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Don’t judge the Inauguration Day protests based on one burning car

Yes, there was some vandalism. But the great majority of protests were peaceful.

If you were paying attention to cable news coverage and social media feeds of anti–Donald Trump protests in Washington, DC, on Inauguration Day, you might have gotten the idea that the nation’s capital city was literally on fire.

Here, for example, is one image that was shared widely on Twitter:

This kind of property damage is awful, tragic, and unnecessary. It should go without saying that none of it should have happened.

But as someone who lives right by where these protests took place (I could see the car from my rooftop) and watched them on the ground, I can confirm that violence wasn’t as widespread as news coverage might have suggested. And there definitely weren’t riots.

For most of the time, the protests were, frankly, boring. There were the regular chants of “no Trump, no KKK, no fascist USA” and “not my president.” People mostly walked around talking to other demonstrators and holding up their signs. At one point, some of the protesters sat down on the ground and played cards, while others chatted with the police. There was even a (really bad and annoying) concert.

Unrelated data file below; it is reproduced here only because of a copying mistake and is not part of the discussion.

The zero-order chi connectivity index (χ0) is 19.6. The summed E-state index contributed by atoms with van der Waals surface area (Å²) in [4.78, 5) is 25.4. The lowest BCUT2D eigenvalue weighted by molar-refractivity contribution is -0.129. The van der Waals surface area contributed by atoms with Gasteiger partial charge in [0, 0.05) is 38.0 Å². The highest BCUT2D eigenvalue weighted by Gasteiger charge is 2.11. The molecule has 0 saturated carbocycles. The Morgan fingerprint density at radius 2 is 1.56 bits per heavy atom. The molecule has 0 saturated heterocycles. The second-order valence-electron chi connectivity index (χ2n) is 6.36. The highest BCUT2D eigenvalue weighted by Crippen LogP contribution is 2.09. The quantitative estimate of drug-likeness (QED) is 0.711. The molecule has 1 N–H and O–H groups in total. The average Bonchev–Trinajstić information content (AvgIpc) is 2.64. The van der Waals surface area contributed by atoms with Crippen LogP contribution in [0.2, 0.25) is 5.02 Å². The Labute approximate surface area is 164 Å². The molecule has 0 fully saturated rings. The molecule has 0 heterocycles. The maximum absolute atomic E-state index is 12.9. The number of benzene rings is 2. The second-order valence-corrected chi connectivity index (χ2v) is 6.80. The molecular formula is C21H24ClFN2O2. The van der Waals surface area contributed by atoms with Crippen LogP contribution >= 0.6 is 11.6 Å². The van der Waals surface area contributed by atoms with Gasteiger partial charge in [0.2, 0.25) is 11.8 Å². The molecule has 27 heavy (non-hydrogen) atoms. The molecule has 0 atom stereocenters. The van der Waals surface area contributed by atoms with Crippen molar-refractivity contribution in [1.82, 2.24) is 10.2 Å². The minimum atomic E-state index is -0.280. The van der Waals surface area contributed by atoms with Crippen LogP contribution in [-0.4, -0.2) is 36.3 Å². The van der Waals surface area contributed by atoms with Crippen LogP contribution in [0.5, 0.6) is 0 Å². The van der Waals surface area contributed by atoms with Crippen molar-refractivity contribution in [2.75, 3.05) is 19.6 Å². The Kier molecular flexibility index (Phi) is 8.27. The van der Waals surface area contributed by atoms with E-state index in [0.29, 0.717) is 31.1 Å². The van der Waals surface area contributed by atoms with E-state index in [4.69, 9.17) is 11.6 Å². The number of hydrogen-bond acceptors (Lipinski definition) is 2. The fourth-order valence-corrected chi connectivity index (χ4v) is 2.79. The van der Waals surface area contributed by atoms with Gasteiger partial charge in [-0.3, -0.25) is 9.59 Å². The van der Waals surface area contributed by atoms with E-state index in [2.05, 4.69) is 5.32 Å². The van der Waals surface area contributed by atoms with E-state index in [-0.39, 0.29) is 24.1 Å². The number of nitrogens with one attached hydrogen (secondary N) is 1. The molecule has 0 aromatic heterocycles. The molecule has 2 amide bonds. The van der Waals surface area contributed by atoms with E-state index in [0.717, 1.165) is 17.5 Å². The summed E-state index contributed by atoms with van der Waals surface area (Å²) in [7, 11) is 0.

Yet most of the images people saw, based on the comments I saw on social media describing the protests as “riots,” were of a few broken windows and a burning car, as well as police responding with pepper spray and smoke bombs — creating a visual of a war zone.

This exposes a problem with media coverage in general: When protests are peaceful (and boring), newsfeeds cut out. When something is on fire, it gets all the attention. I saw this on some cable news and social media feeds throughout the day. And while I get why it happens (covering hours of peaceful protests would be bad for ratings), it can be misleading.

The great majority of protesters were peaceful

Here’s an attempt to clear up what really happened: Yes, the protests briefly got violent here and there — seemingly because a handful or dozens of people (typically anarchists), out of hundreds or thousands of protesters, decided it was a good idea to vandalize property, including the burning car, a few storefronts, and some public trash cans.

But this was a tiny minority of the demonstrations. For hours, it was mostly chanting and walking — with a few five- or 10-minute spurts of people doing dumb things in between. As Washington, DC, Police Chief Peter Newsham said earlier in the day, “We had thousands of people that came to Washington, DC, to peacefully demonstrate, but unfortunately we had a small group that wanted to disrupt the inauguration.”

At times I even heard protesters tell the handful of agitators “not to destroy property” and that violence “only helps Trump.” Most of the protesters seemed to want no part in the violence of a few.

Yet chances are you didn’t see much of that on your social media feed or cable news.


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